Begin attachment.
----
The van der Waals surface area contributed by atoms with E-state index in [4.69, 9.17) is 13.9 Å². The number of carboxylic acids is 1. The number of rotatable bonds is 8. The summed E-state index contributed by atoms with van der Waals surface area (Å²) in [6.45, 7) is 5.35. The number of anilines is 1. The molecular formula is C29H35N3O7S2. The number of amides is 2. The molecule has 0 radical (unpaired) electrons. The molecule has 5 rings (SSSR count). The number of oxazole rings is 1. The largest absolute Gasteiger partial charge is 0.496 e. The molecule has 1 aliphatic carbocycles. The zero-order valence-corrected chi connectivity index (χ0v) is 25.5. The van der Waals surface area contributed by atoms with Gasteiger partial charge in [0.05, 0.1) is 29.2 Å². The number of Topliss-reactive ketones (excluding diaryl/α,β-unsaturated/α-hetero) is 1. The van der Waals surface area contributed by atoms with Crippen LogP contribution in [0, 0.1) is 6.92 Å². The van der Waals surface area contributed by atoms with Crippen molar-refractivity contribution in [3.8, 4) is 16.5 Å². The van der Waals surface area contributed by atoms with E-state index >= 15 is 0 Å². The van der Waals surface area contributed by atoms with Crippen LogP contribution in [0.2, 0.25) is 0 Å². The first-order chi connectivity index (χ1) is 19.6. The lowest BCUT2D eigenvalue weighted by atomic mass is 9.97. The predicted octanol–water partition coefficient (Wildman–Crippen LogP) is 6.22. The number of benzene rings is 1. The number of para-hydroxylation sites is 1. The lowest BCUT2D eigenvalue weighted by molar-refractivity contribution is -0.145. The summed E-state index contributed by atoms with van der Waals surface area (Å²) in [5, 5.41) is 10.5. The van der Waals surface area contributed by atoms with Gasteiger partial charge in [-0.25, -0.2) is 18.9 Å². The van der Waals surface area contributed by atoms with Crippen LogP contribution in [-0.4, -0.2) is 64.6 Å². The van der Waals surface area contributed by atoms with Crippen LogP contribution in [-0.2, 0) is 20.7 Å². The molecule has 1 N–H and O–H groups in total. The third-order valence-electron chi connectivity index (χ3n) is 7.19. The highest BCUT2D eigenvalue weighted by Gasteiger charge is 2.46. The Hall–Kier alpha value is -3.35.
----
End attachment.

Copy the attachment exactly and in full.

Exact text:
The van der Waals surface area contributed by atoms with E-state index in [4.69, 9.17) is 13.9 Å². The number of carboxylic acids is 1. The number of rotatable bonds is 8. The summed E-state index contributed by atoms with van der Waals surface area (Å²) in [6.45, 7) is 5.35. The number of anilines is 1. The molecular formula is C29H35N3O7S2. The number of amides is 2. The molecule has 0 radical (unpaired) electrons. The molecule has 5 rings (SSSR count). The number of oxazole rings is 1. The largest absolute Gasteiger partial charge is 0.496 e. The molecule has 1 aliphatic carbocycles. The zero-order valence-corrected chi connectivity index (χ0v) is 25.5. The van der Waals surface area contributed by atoms with Gasteiger partial charge in [0.05, 0.1) is 29.2 Å². The number of Topliss-reactive ketones (excluding diaryl/α,β-unsaturated/α-hetero) is 1. The van der Waals surface area contributed by atoms with Crippen LogP contribution in [0, 0.1) is 6.92 Å². The van der Waals surface area contributed by atoms with Crippen molar-refractivity contribution in [3.8, 4) is 16.5 Å². The van der Waals surface area contributed by atoms with E-state index >= 15 is 0 Å². The van der Waals surface area contributed by atoms with Crippen LogP contribution in [0.2, 0.25) is 0 Å². The first-order chi connectivity index (χ1) is 19.6. The lowest BCUT2D eigenvalue weighted by atomic mass is 9.97. The predicted octanol–water partition coefficient (Wildman–Crippen LogP) is 6.22. The number of benzene rings is 1. The number of para-hydroxylation sites is 1. The lowest BCUT2D eigenvalue weighted by molar-refractivity contribution is -0.145. The summed E-state index contributed by atoms with van der Waals surface area (Å²) in [5, 5.41) is 10.5. The van der Waals surface area contributed by atoms with Gasteiger partial charge in [-0.25, -0.2) is 18.9 Å². The van der Waals surface area contributed by atoms with Crippen LogP contribution in [-0.4, -0.2) is 64.6 Å². The van der Waals surface area contributed by atoms with Crippen LogP contribution in [-0.2, 0) is 20.7 Å². The molecule has 1 N–H and O–H groups in total. The third-order valence-electron chi connectivity index (χ3n) is 7.19. The highest BCUT2D eigenvalue weighted by Gasteiger charge is 2.46. The Hall–Kier alpha value is -3.35.